Kirsten Gillibrand was born Kirsten Elizabeth Rutnik on December 9, 1966, in Albany, New York. She took the surname Gillibrand when she married the British venture capitalist Jonathan Gillibrand in 2001. Both of her parents were lawyers, and her maternal grandmother, Dorothea “Polly” Noonan, served as an adviser to longtime Albany mayor Erastus Corning II. …
Kirsten Gillibrand was born Kirsten Elizabeth Rutnik on December 9, 1966, in Albany, New York. She took the surname Gillibrand when she married the British venture capitalist Jonathan Gillibrand in 2001. Both of her parents were lawyers, and her maternal grandmother, Dorothea “Polly” Noonan, served as an adviser to longtime Albany mayor Erastus Corning II. For information about Gillibrand’s father and his former involvement with a highly controversial organization in upstate New York, see Footnote #1 below.
After earning an A.B. at Dartmouth College (1988) and a J.D. at the UCLA School of Law (1991), Gillibrand practiced law privately in Manhattan for a brief period. In 1992 she took leave from private practice to serve as a law clerk to U.S. Court of Appeals Judge Roger Miner. And in the late ’90s, Gillibrand was Special Counsel to President Bill Clinton‘s Secretary of Housing and Urban Development, Andrew Cuomo.
In 1999-2000, Gillibrand worked on Hillary Clinton‘s 2000 U.S. Senate campaign. From 2001-05 she was a partner at the Manhattan law office of Boies, Schiller & Flexner. And in 2006 she was elected, as a Democrat, to the U.S. House of Representatives.
Two months after being re-elected to Congress in November 2008, Gillibrand resigned from the House when New York Governor David Paterson appointed her to fill the U.S. Senate seat vacated by Hillary Clinton, who had accepted the position of Secretary of State in Barack Obama’s newly formed cabinet. Gillibrand subsequenty won a special election in 2010, and then a regular election in 2012.
In 2009 Gillibrand was one of just seven senators who voted against a proposal to defund the notoriously corrupt community organization ACORN. A spokesman for Gillibrand explained that the senator “believes that eliminating funding for the important programs that ACORN provides would be harmful to the thousands of hard-working New Yorkers who need extra assistance in the middle of this economic crisis.”
In a November 2013 appearance on ABC‘s This Week—at a time when millions of Americans were losing individual health-insurance plans that were not authorized under the Affordable Care Act (Obamacare)—Gillibrand, who had voted in favor of the Act, was asked whether the President had misled Congressional Democrats into falsely believing that people would be able to keep their plans if they wished. “He should’ve just been specific [when speaking publicly about it],” she replied. “No, we all knew.”
Gillibrand has a close political relationship with the Working Families Party, which has consistently endorsed her campaigns over the years, and on whose ballot line she ran in both 2006 and 2008. “I am honored to have the support of the Working Families Party,” said Gillibrand in 2010. “I look forward to working closely with these progressive champions to fight for our communities, and New Yorkers across the state.” In a November 2014 press release, she urged New Yorkers “to support the Working Families Party’s efforts to win a Democratic majority in the New York State Senate, so we can pass a full progressive agenda for New York.”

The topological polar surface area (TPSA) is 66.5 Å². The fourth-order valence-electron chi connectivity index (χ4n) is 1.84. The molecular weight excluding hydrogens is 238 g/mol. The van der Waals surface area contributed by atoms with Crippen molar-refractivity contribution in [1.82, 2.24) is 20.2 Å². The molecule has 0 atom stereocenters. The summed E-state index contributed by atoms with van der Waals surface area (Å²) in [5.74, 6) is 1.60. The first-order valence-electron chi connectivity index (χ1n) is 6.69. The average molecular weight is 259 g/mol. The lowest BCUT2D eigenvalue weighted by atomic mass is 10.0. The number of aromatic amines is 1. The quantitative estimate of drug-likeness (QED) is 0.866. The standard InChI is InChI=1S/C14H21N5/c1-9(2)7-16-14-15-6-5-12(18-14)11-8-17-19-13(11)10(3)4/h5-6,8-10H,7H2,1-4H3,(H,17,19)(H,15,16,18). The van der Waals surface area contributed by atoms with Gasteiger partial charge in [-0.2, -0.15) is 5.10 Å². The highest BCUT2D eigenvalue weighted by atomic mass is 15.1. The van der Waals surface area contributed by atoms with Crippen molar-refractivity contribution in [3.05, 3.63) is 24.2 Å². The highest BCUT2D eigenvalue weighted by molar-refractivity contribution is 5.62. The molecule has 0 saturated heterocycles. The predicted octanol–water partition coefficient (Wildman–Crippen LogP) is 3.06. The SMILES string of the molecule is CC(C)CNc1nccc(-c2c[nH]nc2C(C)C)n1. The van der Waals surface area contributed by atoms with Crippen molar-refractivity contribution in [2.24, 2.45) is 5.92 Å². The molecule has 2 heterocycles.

In July 2014 Gillibrand announced her support for the Obama administration’s nuclear deal with Iran, an agreement which virtually guaranteed that Tehran would be able to develop nuclear weapons within a decade or so. For details about the accord’s provisions, click here.
In September 2014 Gillibrand condemned Senate Republicans who opposed the expansion of paid-family-leave benefits to all workers nationwide. “In every other industrialized, wealthy country in the world they have paid leave,” the senator said. “Europe has up to six months. Even Afghanistan and Pakistan have paid leave, but we do not have paid leave in this country, and because of that when forced to meet a family need, an urgent care need, often times women are forced to leave the workplace because they cannot take that time off unpaid.”
One of Gillibrand’s high-priority issues is the sexual abuse of young women on college campuses. In January 2015, the senator invited Columbia University student Emma Sulkowicz—who had made headlines by dragging a mattress around her campus to protest the school administrators’ allegedly unsatisfactory handling of her sexual-assault claims against a male student—to attend President Obama’s State of the Union address as her guest. The girl’s allegations were ultimately judged to be false.
In a Time op-ed piece in May 2015, Gillibrand wrote that women in college had “a one-in-five chance of being sexually assaulted.” To address this purported rape epidemic, she co-sponsored legislation known as the Campus Accountability & Safety Act. But according to the Bureau of Justice Statistics, the actual incidence of sexual assault on campus was just 6.1 per 1,000—lower, even, than the incidence of off-campus rapes. National Review reports that when Gillibrand was made aware of this, “she quietly deleted references to the false statistics on her website, yet pressed on with her legislation anyway.”
Though Gillibrand opposed amnesty for illegal immigrants during her time in the House of Representatives, she reversed her position when she joined the Senate. Emphasizing “the important role all immigrants play in our economic prosperity,” she now favors comprehensive immigration reform that offers “a real path to earned citizenship” and “an immediate end to illegal, warrantless home raids.” Lamenting, further, that “current law is unfairly punishing thousands of young people who have spent most of their lives in America,” Gillibrand has co-sponsored DREAM Act legislation designed, as she puts it, “to provide every child the opportunity to get a good education and earn their way to legal status.” She has also voted repeatedly against bills calling for the completion of a fence to prevent illegal immigration across the U.S.-Mexico border.